A good employee should be open to critiques but some customers have some absolutely insane complaints. These workers share the most ridiculous grips they’ve heard from patrons.
Somebody Took A Bite Out Of What?!
“Back when iPhones first started to become popular, I was managing a team in a call center for a well-known (at the time) mobile phone company. One of my team took a call and I could see that the customer was being ‘challenging’. Eventually, the inevitable happened, the customer had issued those fateful words ‘I want to speak to your manager’. The policy at the time was that whenever a customer wanted to escalate, as long as some effort had been made by the agent, the call was escalated. (The same policy was in place for me, if the customer wanted to escalate the call past me they could do so.)
Anyway, I duly took the call, and by the sounds of things, the guy on the other end of the phone was virtually frothing at the mouth. (I must appoint out that my agent had remained calm and I listened to the call afterward, they did nothing wrong at all). This guy was an absolute tool. His complaint? He claimed that we had sold him a fake iPhone. The reason? There appeared to have been a bite taken out of the apple. I kid you not!
At first, I thought it might have been one of my colleagues who was just having a wind-up, but no, I checked the account and this was the 5th time he had called that day with the same complaint, my agent being the first to actually accede to his demands to speak to a manager.
I asked if he was calling from the handset, he wasn’t. I then asked that he use the handset to go to the Apple website using the Safari browser and look at their logo. he refused, insisting that as we had sold him a fake phone we would have made it go to a fake Apple website. He then started quite literally screaming down the phone that he demanded to speak to my manager and ‘take it all the way’. I refused point-blank and told him to speak to trading standards or the citizen’s advice bureau. I also advised him that I was adding a notepad to his account stating that if he called again with this ludicrous complaint we would bar his SIM card and repeated timewasting calls could see him removed from the network.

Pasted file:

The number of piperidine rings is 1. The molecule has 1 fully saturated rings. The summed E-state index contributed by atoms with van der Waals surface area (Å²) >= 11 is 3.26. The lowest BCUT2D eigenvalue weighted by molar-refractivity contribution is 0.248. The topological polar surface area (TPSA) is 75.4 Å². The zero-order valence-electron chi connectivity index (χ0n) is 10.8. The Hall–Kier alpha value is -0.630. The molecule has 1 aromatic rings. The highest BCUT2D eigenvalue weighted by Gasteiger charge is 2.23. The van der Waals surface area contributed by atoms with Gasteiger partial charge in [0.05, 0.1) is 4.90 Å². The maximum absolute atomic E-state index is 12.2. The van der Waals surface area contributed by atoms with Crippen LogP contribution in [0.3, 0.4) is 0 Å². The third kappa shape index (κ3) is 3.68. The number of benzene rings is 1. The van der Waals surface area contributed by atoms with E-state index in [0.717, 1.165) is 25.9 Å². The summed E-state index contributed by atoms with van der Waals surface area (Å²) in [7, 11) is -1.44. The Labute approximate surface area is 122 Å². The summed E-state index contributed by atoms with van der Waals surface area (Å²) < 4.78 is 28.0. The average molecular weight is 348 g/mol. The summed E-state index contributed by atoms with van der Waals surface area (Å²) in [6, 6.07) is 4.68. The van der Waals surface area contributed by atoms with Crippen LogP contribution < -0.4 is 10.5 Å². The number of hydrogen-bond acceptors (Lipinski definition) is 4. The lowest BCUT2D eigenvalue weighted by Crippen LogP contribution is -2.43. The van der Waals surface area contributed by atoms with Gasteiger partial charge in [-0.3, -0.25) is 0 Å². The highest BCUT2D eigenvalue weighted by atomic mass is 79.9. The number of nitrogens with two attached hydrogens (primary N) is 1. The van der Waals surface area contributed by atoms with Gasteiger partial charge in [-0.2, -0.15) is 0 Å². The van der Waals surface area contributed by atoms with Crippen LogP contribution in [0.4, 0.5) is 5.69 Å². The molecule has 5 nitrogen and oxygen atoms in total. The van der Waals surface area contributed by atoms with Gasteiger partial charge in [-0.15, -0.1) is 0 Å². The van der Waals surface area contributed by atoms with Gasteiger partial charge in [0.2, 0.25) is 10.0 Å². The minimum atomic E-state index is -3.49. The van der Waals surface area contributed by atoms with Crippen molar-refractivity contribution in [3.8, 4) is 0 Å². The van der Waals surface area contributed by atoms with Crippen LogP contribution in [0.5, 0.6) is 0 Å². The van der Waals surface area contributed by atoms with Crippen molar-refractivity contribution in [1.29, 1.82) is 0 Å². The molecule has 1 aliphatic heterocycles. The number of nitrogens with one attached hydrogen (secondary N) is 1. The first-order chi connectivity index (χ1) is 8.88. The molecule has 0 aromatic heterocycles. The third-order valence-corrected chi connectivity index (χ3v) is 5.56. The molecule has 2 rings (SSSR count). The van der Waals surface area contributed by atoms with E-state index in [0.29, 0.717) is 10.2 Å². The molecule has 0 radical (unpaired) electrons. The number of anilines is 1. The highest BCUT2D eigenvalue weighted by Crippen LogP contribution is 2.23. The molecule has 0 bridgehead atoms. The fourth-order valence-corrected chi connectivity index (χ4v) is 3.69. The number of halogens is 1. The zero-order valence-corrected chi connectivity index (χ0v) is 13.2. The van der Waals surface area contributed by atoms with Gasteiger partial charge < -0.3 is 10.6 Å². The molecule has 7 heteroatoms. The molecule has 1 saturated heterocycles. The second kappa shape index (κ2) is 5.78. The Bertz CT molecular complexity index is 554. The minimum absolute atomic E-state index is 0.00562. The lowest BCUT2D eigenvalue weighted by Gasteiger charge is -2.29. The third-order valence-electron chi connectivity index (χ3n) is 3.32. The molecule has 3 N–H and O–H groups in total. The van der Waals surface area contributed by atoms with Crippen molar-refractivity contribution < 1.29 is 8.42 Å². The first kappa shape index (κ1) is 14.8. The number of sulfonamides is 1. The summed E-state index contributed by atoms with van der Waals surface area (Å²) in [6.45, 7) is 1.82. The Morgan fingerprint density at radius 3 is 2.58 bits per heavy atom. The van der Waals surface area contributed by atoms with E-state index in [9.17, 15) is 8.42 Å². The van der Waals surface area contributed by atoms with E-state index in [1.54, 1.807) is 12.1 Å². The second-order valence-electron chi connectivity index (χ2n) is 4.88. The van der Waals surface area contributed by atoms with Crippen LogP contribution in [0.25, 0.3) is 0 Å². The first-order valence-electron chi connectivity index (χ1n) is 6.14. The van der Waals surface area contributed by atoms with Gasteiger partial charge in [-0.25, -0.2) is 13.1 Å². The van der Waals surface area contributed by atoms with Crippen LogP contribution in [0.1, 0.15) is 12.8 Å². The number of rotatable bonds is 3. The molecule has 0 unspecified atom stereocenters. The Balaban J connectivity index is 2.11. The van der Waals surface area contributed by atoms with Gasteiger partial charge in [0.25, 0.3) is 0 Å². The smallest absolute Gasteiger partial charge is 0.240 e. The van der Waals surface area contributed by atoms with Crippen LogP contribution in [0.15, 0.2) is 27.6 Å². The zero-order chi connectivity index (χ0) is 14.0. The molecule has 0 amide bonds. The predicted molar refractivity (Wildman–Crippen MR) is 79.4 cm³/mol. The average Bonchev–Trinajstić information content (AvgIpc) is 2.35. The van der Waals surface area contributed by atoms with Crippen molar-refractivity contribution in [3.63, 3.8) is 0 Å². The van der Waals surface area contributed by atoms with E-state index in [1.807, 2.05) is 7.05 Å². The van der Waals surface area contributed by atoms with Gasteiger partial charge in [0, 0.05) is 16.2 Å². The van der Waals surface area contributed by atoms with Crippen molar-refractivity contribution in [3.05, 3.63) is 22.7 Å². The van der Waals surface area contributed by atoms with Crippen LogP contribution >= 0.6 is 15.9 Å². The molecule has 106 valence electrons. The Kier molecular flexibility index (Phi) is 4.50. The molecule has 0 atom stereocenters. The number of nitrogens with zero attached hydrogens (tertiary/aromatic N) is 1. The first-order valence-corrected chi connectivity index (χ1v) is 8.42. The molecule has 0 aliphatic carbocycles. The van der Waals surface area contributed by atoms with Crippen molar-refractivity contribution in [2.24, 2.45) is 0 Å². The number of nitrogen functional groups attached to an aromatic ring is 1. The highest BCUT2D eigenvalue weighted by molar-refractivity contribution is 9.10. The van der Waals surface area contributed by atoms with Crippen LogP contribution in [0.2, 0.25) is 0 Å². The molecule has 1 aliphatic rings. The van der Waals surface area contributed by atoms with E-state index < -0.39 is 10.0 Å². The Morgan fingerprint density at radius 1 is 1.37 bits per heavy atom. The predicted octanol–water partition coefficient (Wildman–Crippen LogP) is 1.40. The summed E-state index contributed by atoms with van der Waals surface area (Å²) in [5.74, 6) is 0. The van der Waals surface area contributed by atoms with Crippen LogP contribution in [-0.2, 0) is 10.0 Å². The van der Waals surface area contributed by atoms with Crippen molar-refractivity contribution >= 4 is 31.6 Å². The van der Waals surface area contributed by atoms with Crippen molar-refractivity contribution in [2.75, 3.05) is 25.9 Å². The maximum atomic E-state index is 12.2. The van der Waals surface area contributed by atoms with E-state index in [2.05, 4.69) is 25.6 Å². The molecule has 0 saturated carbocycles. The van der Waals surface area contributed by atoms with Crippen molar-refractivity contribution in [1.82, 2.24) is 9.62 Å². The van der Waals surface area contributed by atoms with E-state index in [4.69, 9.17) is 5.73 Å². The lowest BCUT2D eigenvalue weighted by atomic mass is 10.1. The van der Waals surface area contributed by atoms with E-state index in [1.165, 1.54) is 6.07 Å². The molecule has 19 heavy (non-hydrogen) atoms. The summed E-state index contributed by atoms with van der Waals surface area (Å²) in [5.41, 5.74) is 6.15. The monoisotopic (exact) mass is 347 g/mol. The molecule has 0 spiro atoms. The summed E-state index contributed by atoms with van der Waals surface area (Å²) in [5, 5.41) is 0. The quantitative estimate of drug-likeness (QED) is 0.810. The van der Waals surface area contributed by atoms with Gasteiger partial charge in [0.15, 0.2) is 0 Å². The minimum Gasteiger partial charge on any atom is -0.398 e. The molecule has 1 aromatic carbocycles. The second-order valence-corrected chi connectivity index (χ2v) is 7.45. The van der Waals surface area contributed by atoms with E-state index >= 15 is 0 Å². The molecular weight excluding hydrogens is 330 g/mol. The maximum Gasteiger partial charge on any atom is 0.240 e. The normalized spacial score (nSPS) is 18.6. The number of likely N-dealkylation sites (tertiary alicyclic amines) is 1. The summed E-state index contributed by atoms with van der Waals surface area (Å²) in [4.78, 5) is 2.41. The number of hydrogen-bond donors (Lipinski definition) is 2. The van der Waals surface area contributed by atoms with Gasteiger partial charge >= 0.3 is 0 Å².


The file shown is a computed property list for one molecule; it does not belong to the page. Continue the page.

He went absolutely apoplectic at this and started swearing at me, I gave him quite a bit of leeway as I figured he was pretty much ’round the twist. But after repeated warnings, I told him that his phone was being barred from the network for a minimum of 24 hours, and released the call. I did bar the phone (he called back from other phones). He ended up being thrown off of the network.”
“I’ve been in law enforcement for 30+ years. The strangest complaints I’ve had was a man (Jim) coming to the PD to say his best friend ‘Stanley’ has been kidnapped. Kidnapping isn’t a common complaint so it immediately gets your attention.
Jim said he last saw and spoke to Stanley two days ago. I asked if he knew where Stanley is or who kidnapped him. Jim said he knows exactly where Stanley is and who kidnapped him. Jim explained Stanley was kidnapped by his ex-girlfriend, Shirley and she was holding Stanley against his will at her apartment. I asked what was preventing Stanley from leaving Shirley’s apartment. Jim stated Shirley won’t open her door.
Shirley’s apartment was a quiet distance from the PD so I instructed Jim to wait at the PD while I went to speak to Shirley. Upon arrival at Shirley’s apartment, I knocked on her door but received to answer. I could hear someone inside the apartment so I continued to knock while announcing my presence. Eventually, Shirley answered the door. I asked if Stanley was inside and Shirley said ‘Yes’. I asked to speak to Stanley and Shirley allowed me inside the apartment. Once inside, Shirley pointed to a corner of the room where I observed a reclining chair with a sheet draped over it. Something large appeared to be under the sheet. I asked Shirley to remove the sheet and when she did, I observed a large cage containing a colorful parrot.